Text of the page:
Approximately ¾ of all Americans, at some time in their life, will need some form of long term care. This is pursuant to a study of the US Department of Health and Human Services. Seniors over 65 have approximately a 1 in 3 chance of at some point in time finding themselves in a nursing home. Approximately 20% of these seniors will spend up to 5 years in a nursing home.
Long Term Care Insurance
Medicare is not designed to cover long term care in a nursing home or a rehabilitation facility. Medicare provides up to 100 days of coverage in an institution solely for rehabilitation purposes. So, should you purchase long term care insurance? The answer to this question is yes! However long term care insurance should be purchased when you are in your 50’s. If you want to purchase long term care insurance when you are in your 60’s or 70’s you may find it is much too expensive. It also should be pointed out insurance companies underwrite long term care insurance policies. Should they find you have a medical condition or illness which makes you a more likely candidate to end up in a nursing home, they will not sell you a long term care insurance policy or they will charge you a higher premium for the policy.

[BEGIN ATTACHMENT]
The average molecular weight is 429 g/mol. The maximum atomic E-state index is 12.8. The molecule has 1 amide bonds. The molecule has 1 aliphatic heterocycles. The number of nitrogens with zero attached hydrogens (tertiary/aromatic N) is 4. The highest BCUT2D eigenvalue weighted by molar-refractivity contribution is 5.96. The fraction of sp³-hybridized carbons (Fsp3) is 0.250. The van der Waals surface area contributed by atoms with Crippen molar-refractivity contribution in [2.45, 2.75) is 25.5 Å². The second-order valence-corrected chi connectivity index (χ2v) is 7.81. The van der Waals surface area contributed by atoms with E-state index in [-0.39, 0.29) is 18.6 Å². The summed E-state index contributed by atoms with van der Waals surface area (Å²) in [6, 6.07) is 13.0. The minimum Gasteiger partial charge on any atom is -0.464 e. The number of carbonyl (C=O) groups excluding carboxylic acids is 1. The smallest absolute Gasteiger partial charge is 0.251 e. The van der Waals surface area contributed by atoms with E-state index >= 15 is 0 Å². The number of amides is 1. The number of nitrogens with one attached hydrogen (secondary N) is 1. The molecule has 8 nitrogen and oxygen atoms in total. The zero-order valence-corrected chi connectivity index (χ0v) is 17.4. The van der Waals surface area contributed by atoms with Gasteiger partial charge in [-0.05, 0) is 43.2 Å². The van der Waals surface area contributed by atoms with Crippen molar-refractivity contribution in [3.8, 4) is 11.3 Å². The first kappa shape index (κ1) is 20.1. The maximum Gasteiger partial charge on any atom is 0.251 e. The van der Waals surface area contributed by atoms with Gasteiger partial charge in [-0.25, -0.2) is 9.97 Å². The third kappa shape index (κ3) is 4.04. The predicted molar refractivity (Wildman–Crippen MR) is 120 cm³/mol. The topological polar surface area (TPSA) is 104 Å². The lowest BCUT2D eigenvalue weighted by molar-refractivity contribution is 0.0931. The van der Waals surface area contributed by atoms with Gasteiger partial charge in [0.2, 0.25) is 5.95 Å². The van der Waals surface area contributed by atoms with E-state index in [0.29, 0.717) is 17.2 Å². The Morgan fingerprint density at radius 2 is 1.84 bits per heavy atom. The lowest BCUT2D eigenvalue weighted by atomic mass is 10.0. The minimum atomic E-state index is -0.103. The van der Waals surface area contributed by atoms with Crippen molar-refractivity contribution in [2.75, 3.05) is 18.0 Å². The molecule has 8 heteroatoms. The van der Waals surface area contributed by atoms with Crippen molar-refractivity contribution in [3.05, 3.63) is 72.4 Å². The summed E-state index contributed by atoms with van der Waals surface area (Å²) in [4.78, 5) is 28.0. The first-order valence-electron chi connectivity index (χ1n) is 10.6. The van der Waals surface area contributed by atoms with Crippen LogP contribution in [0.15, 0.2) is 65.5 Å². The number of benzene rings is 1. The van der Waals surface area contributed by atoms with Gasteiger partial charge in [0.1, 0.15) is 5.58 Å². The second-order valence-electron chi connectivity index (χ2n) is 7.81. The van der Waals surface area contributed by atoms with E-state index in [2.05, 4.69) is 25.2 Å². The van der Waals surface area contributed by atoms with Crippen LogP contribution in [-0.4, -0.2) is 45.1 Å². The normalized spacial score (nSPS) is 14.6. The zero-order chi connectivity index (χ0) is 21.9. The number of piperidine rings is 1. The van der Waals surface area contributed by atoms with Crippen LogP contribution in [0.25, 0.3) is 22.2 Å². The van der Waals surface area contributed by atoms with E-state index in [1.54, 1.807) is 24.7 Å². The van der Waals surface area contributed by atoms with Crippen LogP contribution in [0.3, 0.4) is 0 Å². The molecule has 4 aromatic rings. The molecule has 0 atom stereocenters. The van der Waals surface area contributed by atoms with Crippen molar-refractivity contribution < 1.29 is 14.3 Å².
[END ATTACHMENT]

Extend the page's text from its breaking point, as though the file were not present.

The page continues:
Medicare And Medicaid
As indicated earlier in this article, Medicare is not designed to cover long term care in a nursing home. It may help cover rehabilitation in the short run but it is not designed for long term care. Medicaid is a program for poor people. There are very strict requirements to be eligible for Medicaid. There is also a five year look back with regard to the transfer or moving of assets that is investigated prior to obtaining eligibility to participate in Medicaid.
Veterans may have an opportunity to obtain benefits from Veterans Administration for long term care. Long term care is expensive. The average nursing home in the metropolitan New York area charges between $10,000 and $12,000 per month for private pay patients. If you do not have long term care insurance, other avenues you may need to investigate to pay for long term care involve reverse mortgages, pension loans and the liquidating of your personal assets.
Growing Old in America
Today, Americans are living longer and longer. As Americans age, their mobility can sometimes be more difficult. Senior citizens living alone sometimes have difficulty in maintaining their daily routines. Even if you have devoted loving family members, they may not be able to help you on a daily basis should you have need for a care giver. Your current home or apartment may also not be practical for you should you become sick, infirm, wheelchair bound or have failing eyesight. I wish we could all be forever young. However, growing old is part of life!
About The Author
Elliot S. Schlissel, Esq. is an Elder Care attorney.